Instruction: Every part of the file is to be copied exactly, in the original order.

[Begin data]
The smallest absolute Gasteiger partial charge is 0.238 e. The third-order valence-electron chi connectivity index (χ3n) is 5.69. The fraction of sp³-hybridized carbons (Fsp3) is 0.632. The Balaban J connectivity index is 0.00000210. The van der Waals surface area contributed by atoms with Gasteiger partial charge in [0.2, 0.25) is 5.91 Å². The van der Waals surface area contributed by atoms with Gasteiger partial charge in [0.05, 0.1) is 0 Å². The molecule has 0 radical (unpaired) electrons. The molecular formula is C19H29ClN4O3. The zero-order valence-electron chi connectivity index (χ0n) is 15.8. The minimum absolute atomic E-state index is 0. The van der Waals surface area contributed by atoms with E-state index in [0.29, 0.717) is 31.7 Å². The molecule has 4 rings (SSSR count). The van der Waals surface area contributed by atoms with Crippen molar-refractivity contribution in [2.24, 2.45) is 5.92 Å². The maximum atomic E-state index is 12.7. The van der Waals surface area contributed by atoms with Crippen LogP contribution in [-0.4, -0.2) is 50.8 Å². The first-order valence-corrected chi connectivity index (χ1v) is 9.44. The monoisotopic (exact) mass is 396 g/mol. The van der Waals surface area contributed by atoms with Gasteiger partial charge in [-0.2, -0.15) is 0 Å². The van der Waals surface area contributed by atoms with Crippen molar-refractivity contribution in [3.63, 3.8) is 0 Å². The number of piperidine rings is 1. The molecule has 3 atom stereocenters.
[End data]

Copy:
The smallest absolute Gasteiger partial charge is 0.238 e. The third-order valence-electron chi connectivity index (χ3n) is 5.69. The fraction of sp³-hybridized carbons (Fsp3) is 0.632. The Balaban J connectivity index is 0.00000210. The van der Waals surface area contributed by atoms with Gasteiger partial charge in [0.2, 0.25) is 5.91 Å². The van der Waals surface area contributed by atoms with Gasteiger partial charge in [0.05, 0.1) is 0 Å². The molecule has 0 radical (unpaired) electrons. The molecular formula is C19H29ClN4O3. The zero-order valence-electron chi connectivity index (χ0n) is 15.8. The minimum absolute atomic E-state index is 0. The van der Waals surface area contributed by atoms with E-state index in [0.29, 0.717) is 31.7 Å². The molecule has 4 rings (SSSR count). The van der Waals surface area contributed by atoms with Crippen molar-refractivity contribution in [2.24, 2.45) is 5.92 Å². The maximum atomic E-state index is 12.7. The van der Waals surface area contributed by atoms with Crippen LogP contribution in [-0.4, -0.2) is 50.8 Å². The first-order valence-corrected chi connectivity index (χ1v) is 9.44. The monoisotopic (exact) mass is 396 g/mol. The van der Waals surface area contributed by atoms with Gasteiger partial charge in [-0.2, -0.15) is 0 Å². The van der Waals surface area contributed by atoms with Crippen molar-refractivity contribution in [3.63, 3.8) is 0 Å². The number of piperidine rings is 1. The molecule has 3 atom stereocenters.